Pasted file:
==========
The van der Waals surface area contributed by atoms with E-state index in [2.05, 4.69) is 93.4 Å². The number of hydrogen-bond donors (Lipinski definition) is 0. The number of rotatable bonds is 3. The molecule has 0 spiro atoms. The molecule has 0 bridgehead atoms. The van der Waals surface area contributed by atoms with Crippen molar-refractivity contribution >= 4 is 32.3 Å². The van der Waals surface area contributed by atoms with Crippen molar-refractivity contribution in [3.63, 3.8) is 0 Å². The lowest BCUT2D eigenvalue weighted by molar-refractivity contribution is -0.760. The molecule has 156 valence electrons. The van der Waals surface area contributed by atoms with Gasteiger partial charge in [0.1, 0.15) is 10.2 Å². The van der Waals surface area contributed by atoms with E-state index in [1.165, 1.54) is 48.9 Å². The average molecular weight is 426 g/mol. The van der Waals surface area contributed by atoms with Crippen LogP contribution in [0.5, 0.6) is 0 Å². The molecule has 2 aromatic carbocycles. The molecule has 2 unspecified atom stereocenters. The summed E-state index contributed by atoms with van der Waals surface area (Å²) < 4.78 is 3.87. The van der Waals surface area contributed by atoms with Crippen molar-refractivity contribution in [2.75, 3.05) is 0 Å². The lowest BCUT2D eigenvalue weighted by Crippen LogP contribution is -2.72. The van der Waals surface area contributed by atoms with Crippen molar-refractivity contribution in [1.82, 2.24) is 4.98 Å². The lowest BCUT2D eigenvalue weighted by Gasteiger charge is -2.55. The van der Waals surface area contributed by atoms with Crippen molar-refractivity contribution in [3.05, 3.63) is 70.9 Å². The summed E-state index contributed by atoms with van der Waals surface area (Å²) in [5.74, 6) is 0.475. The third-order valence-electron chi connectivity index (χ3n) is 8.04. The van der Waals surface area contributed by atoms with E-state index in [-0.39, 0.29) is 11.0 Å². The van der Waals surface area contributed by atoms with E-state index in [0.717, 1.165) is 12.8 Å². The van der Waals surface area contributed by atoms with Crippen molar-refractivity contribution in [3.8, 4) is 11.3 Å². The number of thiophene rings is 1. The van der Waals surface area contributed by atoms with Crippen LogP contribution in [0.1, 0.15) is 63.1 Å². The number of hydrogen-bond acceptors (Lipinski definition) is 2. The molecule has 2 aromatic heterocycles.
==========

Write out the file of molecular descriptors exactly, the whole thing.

The van der Waals surface area contributed by atoms with E-state index in [2.05, 4.69) is 93.4 Å². The number of hydrogen-bond donors (Lipinski definition) is 0. The number of rotatable bonds is 3. The molecule has 0 spiro atoms. The molecule has 0 bridgehead atoms. The van der Waals surface area contributed by atoms with Crippen molar-refractivity contribution >= 4 is 32.3 Å². The van der Waals surface area contributed by atoms with Crippen molar-refractivity contribution in [3.63, 3.8) is 0 Å². The lowest BCUT2D eigenvalue weighted by molar-refractivity contribution is -0.760. The molecule has 156 valence electrons. The van der Waals surface area contributed by atoms with Gasteiger partial charge in [0.1, 0.15) is 10.2 Å². The van der Waals surface area contributed by atoms with E-state index in [1.165, 1.54) is 48.9 Å². The average molecular weight is 426 g/mol. The van der Waals surface area contributed by atoms with Crippen LogP contribution in [0.5, 0.6) is 0 Å². The molecule has 2 aromatic carbocycles. The molecule has 2 unspecified atom stereocenters. The summed E-state index contributed by atoms with van der Waals surface area (Å²) < 4.78 is 3.87. The van der Waals surface area contributed by atoms with Crippen molar-refractivity contribution in [2.75, 3.05) is 0 Å². The lowest BCUT2D eigenvalue weighted by Crippen LogP contribution is -2.72. The van der Waals surface area contributed by atoms with Crippen molar-refractivity contribution in [1.82, 2.24) is 4.98 Å². The lowest BCUT2D eigenvalue weighted by Gasteiger charge is -2.55. The van der Waals surface area contributed by atoms with Crippen molar-refractivity contribution in [3.05, 3.63) is 70.9 Å². The summed E-state index contributed by atoms with van der Waals surface area (Å²) in [5.74, 6) is 0.475. The third-order valence-electron chi connectivity index (χ3n) is 8.04. The van der Waals surface area contributed by atoms with E-state index in [-0.39, 0.29) is 11.0 Å². The van der Waals surface area contributed by atoms with E-state index in [0.717, 1.165) is 12.8 Å². The van der Waals surface area contributed by atoms with Crippen molar-refractivity contribution in [3.8, 4) is 11.3 Å². The number of thiophene rings is 1. The van der Waals surface area contributed by atoms with Crippen LogP contribution in [0.1, 0.15) is 63.1 Å². The number of hydrogen-bond acceptors (Lipinski definition) is 2. The molecule has 2 aromatic heterocycles.